Some economists have argued that labor actually gains from increased money wages in spite of the higher prices that inevitably follow, as increasing the wage component of the market price without altering the other price components results in a price rise somewhat less than the wage increase, leaving labor relatively better off.161 This is an example of the kind of unrealistic economic reasoning that distresses those who must deal with facts and not with fancies. Certainly labor would gain by increasing the wage level and leaving capital costs and taxes unchanged, if this could be done, but even the slightest attempt to come down to earth and ascertain the facts would demonstrate that wage increases necessarily involve corresponding increases in the other cost elements. When prices go up government salaries have to be increased, and government purchases in the markets require larger expenditures. Taxes rise accordingly. Similarly, a larger amount of money capital is required to do the same amount of work, and since the rate of return on capital remains essentially constant, the total cost of capital services per unit of output increases.
It is true that there is a certain time lag in economic processes, and whenever a change is made in any component of the system someone usually gains a temporary advantage until the compensatory mechanisms have time to operate and restore the equilibrium. Theoretically it would be possible for labor to gain such a temporary advantage from an arbitrary increase in the general wage level during the period of adjustment, but in actual practice it has been observed that prices tend to respond very quickly to any upward influence, even to the extent of anticipating the wage increases in many instances. Thus there is no assurance that even this transitory gain would materialize.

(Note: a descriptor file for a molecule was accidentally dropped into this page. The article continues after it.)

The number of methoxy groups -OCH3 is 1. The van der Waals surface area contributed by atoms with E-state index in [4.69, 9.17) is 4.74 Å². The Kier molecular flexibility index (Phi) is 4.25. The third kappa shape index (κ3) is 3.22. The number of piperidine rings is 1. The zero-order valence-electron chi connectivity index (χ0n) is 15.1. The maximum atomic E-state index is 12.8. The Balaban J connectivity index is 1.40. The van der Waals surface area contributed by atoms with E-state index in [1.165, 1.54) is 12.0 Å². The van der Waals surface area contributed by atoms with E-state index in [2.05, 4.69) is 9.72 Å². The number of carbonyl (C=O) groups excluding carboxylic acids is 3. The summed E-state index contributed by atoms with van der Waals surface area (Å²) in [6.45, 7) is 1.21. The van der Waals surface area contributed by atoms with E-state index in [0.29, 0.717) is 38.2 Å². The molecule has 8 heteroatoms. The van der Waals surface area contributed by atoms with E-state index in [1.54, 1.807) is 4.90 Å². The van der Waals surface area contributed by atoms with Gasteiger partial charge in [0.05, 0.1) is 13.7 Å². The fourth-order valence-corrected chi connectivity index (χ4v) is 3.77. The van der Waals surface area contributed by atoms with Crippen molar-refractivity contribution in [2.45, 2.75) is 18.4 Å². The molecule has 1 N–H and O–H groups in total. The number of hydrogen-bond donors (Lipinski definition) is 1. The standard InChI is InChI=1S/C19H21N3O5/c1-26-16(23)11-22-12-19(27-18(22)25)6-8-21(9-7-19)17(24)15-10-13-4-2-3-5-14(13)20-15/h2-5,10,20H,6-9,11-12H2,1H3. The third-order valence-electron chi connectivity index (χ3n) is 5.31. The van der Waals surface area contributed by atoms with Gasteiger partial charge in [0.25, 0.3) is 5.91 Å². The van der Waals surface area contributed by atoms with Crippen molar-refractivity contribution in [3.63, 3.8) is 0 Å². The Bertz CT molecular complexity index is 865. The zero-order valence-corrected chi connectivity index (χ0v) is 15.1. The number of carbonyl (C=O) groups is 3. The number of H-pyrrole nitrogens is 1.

Much of the present controversy over wage rates revolves around the question as to what is a “fair” division between the wages of labor and the earnings on capital, and we find books with titles such as The Just Wage162 and Equitable 163 which are devoted to exploring the issue as to what the wage “should be.” Some years ago George Meany stated the labor union position in these words, “The unions want a fair share for the workers who make their contributions to the economic system, and... unions are going to continue to seek a fair share through every legal method, including strikes when necessary.”164 Even though this statement implies that the workers are not getting a “fair share,” the use of such an expression tacitly recognizes that the suppliers of capital are entitled to participate in the gains. As expressed by Wilhelm Röpke, “Is it not right that productivity increases should also benefit the firm... by higher profits in proportion to its current and future capital?165
From the standpoint of equity, this doctrine of a fair division seems very reasonable, but here again we are confronted with the fact that economics is governed by cold, hard realities, not by sentiment. Regardless of how reasonable it may be for the owners of business enterprises to participate in the fruits of increased production to which they have contributed very materially, they cannot do so under any competitive economic system operating on an individual enterprise basis. These systems do not give workers in general a “fair share” of the benefits of increased productivity; they give these workers all of the benefits.